Computational protocol: Tectonic collision and uplift of Wallacea triggered the global songbird radiation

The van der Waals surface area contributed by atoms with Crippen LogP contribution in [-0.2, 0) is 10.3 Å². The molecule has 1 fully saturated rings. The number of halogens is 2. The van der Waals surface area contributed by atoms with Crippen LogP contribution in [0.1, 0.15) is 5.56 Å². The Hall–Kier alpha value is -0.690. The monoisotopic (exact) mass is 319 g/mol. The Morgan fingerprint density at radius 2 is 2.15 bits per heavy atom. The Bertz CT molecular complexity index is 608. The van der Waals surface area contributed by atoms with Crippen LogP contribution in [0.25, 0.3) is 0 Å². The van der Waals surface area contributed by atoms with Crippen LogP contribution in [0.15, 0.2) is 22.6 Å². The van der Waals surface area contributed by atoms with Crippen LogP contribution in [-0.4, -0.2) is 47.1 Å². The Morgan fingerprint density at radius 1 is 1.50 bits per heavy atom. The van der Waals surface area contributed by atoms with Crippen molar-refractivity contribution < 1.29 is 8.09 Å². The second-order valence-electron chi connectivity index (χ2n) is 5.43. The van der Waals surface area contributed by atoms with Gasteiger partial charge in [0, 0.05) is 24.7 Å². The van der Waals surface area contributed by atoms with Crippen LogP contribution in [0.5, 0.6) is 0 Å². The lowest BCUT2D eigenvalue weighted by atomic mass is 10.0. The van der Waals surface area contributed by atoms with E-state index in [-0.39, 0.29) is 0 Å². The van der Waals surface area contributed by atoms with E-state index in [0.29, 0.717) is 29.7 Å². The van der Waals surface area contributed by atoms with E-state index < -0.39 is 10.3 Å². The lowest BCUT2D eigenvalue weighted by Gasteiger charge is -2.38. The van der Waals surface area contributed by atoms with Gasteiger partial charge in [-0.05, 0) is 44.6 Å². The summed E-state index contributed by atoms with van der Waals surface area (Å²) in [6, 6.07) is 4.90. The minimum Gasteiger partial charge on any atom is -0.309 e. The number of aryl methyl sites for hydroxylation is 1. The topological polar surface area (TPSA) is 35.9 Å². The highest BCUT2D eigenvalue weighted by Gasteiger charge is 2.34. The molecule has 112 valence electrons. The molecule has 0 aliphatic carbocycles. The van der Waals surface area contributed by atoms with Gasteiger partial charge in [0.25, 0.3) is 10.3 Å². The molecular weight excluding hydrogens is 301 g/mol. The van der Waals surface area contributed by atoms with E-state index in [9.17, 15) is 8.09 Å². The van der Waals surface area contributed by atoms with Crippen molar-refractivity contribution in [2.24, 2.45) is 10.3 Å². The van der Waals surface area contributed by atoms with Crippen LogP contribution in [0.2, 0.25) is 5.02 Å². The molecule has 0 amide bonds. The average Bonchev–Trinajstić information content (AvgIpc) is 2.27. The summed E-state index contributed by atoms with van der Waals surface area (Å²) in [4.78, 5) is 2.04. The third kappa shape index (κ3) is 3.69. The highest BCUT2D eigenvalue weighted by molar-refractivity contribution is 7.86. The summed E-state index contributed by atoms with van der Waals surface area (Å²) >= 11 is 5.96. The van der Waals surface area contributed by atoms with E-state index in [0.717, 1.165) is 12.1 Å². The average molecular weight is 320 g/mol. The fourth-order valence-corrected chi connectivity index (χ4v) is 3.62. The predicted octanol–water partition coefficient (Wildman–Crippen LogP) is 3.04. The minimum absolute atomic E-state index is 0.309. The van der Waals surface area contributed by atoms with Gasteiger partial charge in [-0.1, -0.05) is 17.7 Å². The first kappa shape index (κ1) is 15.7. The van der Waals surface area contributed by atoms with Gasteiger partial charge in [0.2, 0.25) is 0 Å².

Similar protocols

Protocol publication